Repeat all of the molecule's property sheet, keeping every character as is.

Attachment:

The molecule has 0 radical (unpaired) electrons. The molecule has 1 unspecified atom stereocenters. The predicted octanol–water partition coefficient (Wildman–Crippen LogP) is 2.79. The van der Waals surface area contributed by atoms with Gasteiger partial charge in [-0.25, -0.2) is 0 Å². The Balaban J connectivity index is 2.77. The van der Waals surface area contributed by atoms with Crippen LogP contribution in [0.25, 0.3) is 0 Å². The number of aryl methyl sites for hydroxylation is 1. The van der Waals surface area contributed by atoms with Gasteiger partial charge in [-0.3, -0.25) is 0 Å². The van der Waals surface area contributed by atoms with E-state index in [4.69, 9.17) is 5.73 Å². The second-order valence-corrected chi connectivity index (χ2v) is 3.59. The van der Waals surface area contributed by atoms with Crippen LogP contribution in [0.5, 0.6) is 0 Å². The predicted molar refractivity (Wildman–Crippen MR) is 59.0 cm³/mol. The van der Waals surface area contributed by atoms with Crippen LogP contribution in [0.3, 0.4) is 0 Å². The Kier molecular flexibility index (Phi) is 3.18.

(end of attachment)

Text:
The molecule has 0 radical (unpaired) electrons. The molecule has 1 unspecified atom stereocenters. The predicted octanol–water partition coefficient (Wildman–Crippen LogP) is 2.79. The van der Waals surface area contributed by atoms with Gasteiger partial charge in [-0.25, -0.2) is 0 Å². The Balaban J connectivity index is 2.77. The van der Waals surface area contributed by atoms with Crippen LogP contribution in [0.25, 0.3) is 0 Å². The number of aryl methyl sites for hydroxylation is 1. The van der Waals surface area contributed by atoms with Gasteiger partial charge in [-0.3, -0.25) is 0 Å². The van der Waals surface area contributed by atoms with E-state index in [4.69, 9.17) is 5.73 Å². The second-order valence-corrected chi connectivity index (χ2v) is 3.59. The van der Waals surface area contributed by atoms with Crippen LogP contribution in [0.5, 0.6) is 0 Å². The predicted molar refractivity (Wildman–Crippen MR) is 59.0 cm³/mol. The van der Waals surface area contributed by atoms with Crippen LogP contribution in [0.3, 0.4) is 0 Å². The Kier molecular flexibility index (Phi) is 3.18.